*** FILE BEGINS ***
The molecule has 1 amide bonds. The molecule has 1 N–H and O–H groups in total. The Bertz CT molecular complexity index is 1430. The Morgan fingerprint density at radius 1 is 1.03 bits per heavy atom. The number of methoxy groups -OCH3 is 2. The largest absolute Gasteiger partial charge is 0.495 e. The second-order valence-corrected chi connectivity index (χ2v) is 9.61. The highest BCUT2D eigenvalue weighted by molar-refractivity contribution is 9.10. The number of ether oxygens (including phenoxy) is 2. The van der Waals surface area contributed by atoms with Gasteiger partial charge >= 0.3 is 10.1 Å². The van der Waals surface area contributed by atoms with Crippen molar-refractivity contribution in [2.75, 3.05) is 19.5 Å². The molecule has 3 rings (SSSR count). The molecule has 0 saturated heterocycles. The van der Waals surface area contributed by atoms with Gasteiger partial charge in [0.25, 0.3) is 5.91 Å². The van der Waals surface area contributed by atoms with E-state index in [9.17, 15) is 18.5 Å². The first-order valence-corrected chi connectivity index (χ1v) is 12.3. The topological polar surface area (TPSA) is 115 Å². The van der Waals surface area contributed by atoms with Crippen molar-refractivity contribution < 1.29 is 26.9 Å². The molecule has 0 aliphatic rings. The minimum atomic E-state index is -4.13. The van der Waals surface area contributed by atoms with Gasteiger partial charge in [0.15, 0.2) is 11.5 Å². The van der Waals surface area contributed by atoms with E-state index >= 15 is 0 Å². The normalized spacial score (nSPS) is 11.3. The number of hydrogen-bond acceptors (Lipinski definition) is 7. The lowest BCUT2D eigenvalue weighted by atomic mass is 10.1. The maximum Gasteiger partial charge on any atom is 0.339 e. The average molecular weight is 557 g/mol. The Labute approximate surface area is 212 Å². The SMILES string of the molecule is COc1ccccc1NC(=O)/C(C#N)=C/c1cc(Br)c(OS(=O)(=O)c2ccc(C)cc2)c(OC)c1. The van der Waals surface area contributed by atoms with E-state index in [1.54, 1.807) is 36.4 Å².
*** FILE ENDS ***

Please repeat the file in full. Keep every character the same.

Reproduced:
The molecule has 1 amide bonds. The molecule has 1 N–H and O–H groups in total. The Bertz CT molecular complexity index is 1430. The Morgan fingerprint density at radius 1 is 1.03 bits per heavy atom. The number of methoxy groups -OCH3 is 2. The largest absolute Gasteiger partial charge is 0.495 e. The second-order valence-corrected chi connectivity index (χ2v) is 9.61. The highest BCUT2D eigenvalue weighted by molar-refractivity contribution is 9.10. The number of ether oxygens (including phenoxy) is 2. The van der Waals surface area contributed by atoms with Gasteiger partial charge >= 0.3 is 10.1 Å². The van der Waals surface area contributed by atoms with Crippen molar-refractivity contribution in [2.75, 3.05) is 19.5 Å². The molecule has 3 rings (SSSR count). The molecule has 0 saturated heterocycles. The van der Waals surface area contributed by atoms with Gasteiger partial charge in [0.25, 0.3) is 5.91 Å². The van der Waals surface area contributed by atoms with E-state index in [9.17, 15) is 18.5 Å². The first-order valence-corrected chi connectivity index (χ1v) is 12.3. The topological polar surface area (TPSA) is 115 Å². The van der Waals surface area contributed by atoms with Crippen molar-refractivity contribution < 1.29 is 26.9 Å². The molecule has 0 aliphatic rings. The minimum atomic E-state index is -4.13. The van der Waals surface area contributed by atoms with Gasteiger partial charge in [0.15, 0.2) is 11.5 Å². The van der Waals surface area contributed by atoms with E-state index >= 15 is 0 Å². The normalized spacial score (nSPS) is 11.3. The number of hydrogen-bond acceptors (Lipinski definition) is 7. The lowest BCUT2D eigenvalue weighted by atomic mass is 10.1. The maximum Gasteiger partial charge on any atom is 0.339 e. The average molecular weight is 557 g/mol. The Labute approximate surface area is 212 Å². The SMILES string of the molecule is COc1ccccc1NC(=O)/C(C#N)=C/c1cc(Br)c(OS(=O)(=O)c2ccc(C)cc2)c(OC)c1. The van der Waals surface area contributed by atoms with E-state index in [1.54, 1.807) is 36.4 Å².